To get the most out of the iPad Pro, you’ll want to also pick up the Apple Pencil, an optional keyboard or maybe both. Still, you might sometimes want to use the iPad Pro as, you know, just a very big tablet, and in those situations, the device is at once surprisingly light and yet heavier than you’re used to. At 1.57 pounds (1.59 on the LTE model), it’s on par with Microsoft’s 13.5-inch Surface Book in tablet-only mode, though to be fair, the Surface manages to stuff inside a heavier-duty notebook-grade processor. Either way, I think we can agree that a pound and a half is pretty darn light for a 13-inch tablet. That said, 1.5 pounds is just heavy enough that I wouldn’t want to hold the Pro aloft for long, even if it’s 6.9mm-thick (0.27-inch) casing otherwise makes it easy to handle. Fortunately, I mostly kept my test unit either docked in a keyboard or resting on my legs — no arm strength necessary.
Display and sound
In addition to being the biggest tablet iPad to date, the Pro also has the distinction of having the second-sharpest screen of any computer Apple has ever made. The 12.9-inch, 2,732 x 2,048 screen has 5.6 million pixels, which translates to a pixel density of 264 ppi. The only Apple product with a sharper screen is the 5K iMac. Speaking of the iMac, Apple borrowed the same Oxide TFT (thin-film transistor) technology it introduced on its flagship all-in-one last year, which keeps the brightness even throughout the panel. In addition, a variable refresh rate means the iPad Pro knows when the content on your screen is static, allowing it to cut refreshes in half and therefore conserve battery life.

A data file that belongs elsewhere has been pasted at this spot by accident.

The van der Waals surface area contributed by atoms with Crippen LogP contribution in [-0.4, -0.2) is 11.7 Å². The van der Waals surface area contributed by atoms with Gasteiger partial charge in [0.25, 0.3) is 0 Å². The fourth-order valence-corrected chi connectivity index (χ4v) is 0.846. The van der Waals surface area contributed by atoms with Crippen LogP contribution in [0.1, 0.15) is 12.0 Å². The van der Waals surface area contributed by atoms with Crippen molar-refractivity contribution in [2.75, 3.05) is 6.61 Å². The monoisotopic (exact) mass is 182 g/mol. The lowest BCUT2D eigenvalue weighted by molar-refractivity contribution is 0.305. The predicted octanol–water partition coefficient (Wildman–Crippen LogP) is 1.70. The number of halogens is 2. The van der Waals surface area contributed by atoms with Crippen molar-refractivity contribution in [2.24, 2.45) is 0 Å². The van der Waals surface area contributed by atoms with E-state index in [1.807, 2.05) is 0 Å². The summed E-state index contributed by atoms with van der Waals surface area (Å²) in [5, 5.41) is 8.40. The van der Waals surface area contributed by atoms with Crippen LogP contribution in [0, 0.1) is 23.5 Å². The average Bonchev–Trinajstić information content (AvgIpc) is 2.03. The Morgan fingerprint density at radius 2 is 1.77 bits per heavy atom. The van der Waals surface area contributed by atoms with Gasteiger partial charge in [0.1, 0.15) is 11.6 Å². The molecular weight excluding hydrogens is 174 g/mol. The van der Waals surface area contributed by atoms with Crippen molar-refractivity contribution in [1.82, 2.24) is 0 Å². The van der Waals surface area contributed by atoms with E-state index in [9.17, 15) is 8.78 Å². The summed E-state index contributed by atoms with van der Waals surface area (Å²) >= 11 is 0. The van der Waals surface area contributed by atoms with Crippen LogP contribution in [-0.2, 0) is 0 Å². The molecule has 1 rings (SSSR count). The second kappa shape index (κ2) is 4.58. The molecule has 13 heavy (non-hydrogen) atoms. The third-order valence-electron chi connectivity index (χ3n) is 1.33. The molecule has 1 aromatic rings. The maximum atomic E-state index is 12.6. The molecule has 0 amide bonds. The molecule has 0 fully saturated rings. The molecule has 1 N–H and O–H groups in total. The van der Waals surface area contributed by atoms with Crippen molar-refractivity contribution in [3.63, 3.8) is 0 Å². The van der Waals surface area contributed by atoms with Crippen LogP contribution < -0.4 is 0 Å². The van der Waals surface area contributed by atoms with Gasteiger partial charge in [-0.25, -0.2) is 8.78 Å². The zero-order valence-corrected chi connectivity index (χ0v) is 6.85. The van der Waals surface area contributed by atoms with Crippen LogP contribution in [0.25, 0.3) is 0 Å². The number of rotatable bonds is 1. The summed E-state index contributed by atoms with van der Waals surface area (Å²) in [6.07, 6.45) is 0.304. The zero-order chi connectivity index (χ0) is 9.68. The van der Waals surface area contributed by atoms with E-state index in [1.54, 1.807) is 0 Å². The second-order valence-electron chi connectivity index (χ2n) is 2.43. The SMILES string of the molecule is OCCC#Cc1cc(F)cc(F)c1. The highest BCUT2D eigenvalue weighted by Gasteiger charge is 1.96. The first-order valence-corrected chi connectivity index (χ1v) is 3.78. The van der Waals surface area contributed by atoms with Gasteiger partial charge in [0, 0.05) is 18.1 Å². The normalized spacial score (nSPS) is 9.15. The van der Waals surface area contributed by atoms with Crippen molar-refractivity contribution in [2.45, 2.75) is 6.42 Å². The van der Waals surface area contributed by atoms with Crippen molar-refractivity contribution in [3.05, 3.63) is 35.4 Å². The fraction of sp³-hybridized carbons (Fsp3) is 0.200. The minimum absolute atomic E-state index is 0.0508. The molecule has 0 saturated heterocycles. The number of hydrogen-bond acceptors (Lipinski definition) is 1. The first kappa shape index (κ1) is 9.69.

Well, that all sounds fancy, doesn’t it? Yeah, it’s pretty nice. I confess, my eyes aren’t discerning enough to notice a significant improvement in quality over the iPad Air 2, but that’s not necessarily a bad thing: Apple has already shown, across all of its devices, that it knows how to produce a top-notch display.
What I can say is that I’ve come to appreciate the extra screen real estate. It comes in handy for everything from email to Twitter to web surfing to watching videos. Even in Slack — something you don’t think of as a creative app, per se — I appreciated not having to scroll as much through messages. And because the screen is about as wide as two Air 2s, you can run two apps side by side in Split View mode and still have plenty of room for each. As it is, my daily driver is a 13-inch laptop, but after spending a few days with the iPad Pro, I feel that much more reluctant to work on a 9.7-inch screen. The thing is, I’m not sure that extra screen real estate is worth $799 to me, at least for the basics, especially if a smaller device would be easier to carry around.